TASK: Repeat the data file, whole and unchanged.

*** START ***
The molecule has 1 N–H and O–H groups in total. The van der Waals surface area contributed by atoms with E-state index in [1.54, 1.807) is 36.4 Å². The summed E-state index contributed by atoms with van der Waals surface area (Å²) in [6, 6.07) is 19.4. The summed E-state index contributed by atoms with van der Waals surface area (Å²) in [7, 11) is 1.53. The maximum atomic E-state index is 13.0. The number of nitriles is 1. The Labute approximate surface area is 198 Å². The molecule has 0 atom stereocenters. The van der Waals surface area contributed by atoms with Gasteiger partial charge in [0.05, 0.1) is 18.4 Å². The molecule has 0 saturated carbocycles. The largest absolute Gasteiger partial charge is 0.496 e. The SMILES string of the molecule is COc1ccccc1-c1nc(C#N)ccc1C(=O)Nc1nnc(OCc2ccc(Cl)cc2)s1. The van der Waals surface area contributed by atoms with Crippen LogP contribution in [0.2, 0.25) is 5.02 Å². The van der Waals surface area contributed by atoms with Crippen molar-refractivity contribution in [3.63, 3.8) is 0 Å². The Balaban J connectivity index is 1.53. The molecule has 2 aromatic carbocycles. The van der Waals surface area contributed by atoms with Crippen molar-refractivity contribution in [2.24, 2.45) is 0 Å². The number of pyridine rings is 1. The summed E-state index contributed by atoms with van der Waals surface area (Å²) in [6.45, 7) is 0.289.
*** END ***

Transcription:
The molecule has 1 N–H and O–H groups in total. The van der Waals surface area contributed by atoms with E-state index in [1.54, 1.807) is 36.4 Å². The summed E-state index contributed by atoms with van der Waals surface area (Å²) in [6, 6.07) is 19.4. The summed E-state index contributed by atoms with van der Waals surface area (Å²) in [7, 11) is 1.53. The maximum atomic E-state index is 13.0. The number of nitriles is 1. The Labute approximate surface area is 198 Å². The molecule has 0 atom stereocenters. The van der Waals surface area contributed by atoms with Gasteiger partial charge in [0.05, 0.1) is 18.4 Å². The molecule has 0 saturated carbocycles. The largest absolute Gasteiger partial charge is 0.496 e. The SMILES string of the molecule is COc1ccccc1-c1nc(C#N)ccc1C(=O)Nc1nnc(OCc2ccc(Cl)cc2)s1. The van der Waals surface area contributed by atoms with Crippen LogP contribution in [0.2, 0.25) is 5.02 Å². The van der Waals surface area contributed by atoms with Crippen molar-refractivity contribution in [3.63, 3.8) is 0 Å². The Balaban J connectivity index is 1.53. The molecule has 2 aromatic carbocycles. The van der Waals surface area contributed by atoms with Crippen molar-refractivity contribution in [2.24, 2.45) is 0 Å². The number of pyridine rings is 1. The summed E-state index contributed by atoms with van der Waals surface area (Å²) in [6.45, 7) is 0.289.